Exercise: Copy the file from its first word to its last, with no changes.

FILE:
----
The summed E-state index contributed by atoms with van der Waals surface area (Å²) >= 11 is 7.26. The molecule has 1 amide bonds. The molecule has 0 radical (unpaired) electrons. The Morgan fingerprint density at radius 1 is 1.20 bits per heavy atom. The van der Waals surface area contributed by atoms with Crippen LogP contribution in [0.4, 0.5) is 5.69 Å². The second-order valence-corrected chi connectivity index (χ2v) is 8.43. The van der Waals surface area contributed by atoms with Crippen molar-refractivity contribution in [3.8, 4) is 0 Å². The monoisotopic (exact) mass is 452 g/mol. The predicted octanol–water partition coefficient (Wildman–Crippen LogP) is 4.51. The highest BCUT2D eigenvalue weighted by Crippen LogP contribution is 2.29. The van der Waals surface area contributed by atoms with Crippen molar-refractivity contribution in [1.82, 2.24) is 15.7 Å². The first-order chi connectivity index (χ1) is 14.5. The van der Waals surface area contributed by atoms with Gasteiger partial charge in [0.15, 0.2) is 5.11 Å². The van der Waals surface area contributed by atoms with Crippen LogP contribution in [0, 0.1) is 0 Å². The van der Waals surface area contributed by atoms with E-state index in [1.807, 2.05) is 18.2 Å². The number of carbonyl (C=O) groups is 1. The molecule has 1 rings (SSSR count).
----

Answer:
The summed E-state index contributed by atoms with van der Waals surface area (Å²) >= 11 is 7.26. The molecule has 1 amide bonds. The molecule has 0 radical (unpaired) electrons. The Morgan fingerprint density at radius 1 is 1.20 bits per heavy atom. The van der Waals surface area contributed by atoms with Crippen LogP contribution in [0.4, 0.5) is 5.69 Å². The second-order valence-corrected chi connectivity index (χ2v) is 8.43. The van der Waals surface area contributed by atoms with Crippen molar-refractivity contribution in [3.8, 4) is 0 Å². The monoisotopic (exact) mass is 452 g/mol. The predicted octanol–water partition coefficient (Wildman–Crippen LogP) is 4.51. The highest BCUT2D eigenvalue weighted by Crippen LogP contribution is 2.29. The van der Waals surface area contributed by atoms with Crippen molar-refractivity contribution in [1.82, 2.24) is 15.7 Å². The first-order chi connectivity index (χ1) is 14.5. The van der Waals surface area contributed by atoms with Gasteiger partial charge in [0.15, 0.2) is 5.11 Å². The van der Waals surface area contributed by atoms with Crippen LogP contribution in [0, 0.1) is 0 Å². The van der Waals surface area contributed by atoms with E-state index in [1.807, 2.05) is 18.2 Å². The number of carbonyl (C=O) groups is 1. The molecule has 1 rings (SSSR count).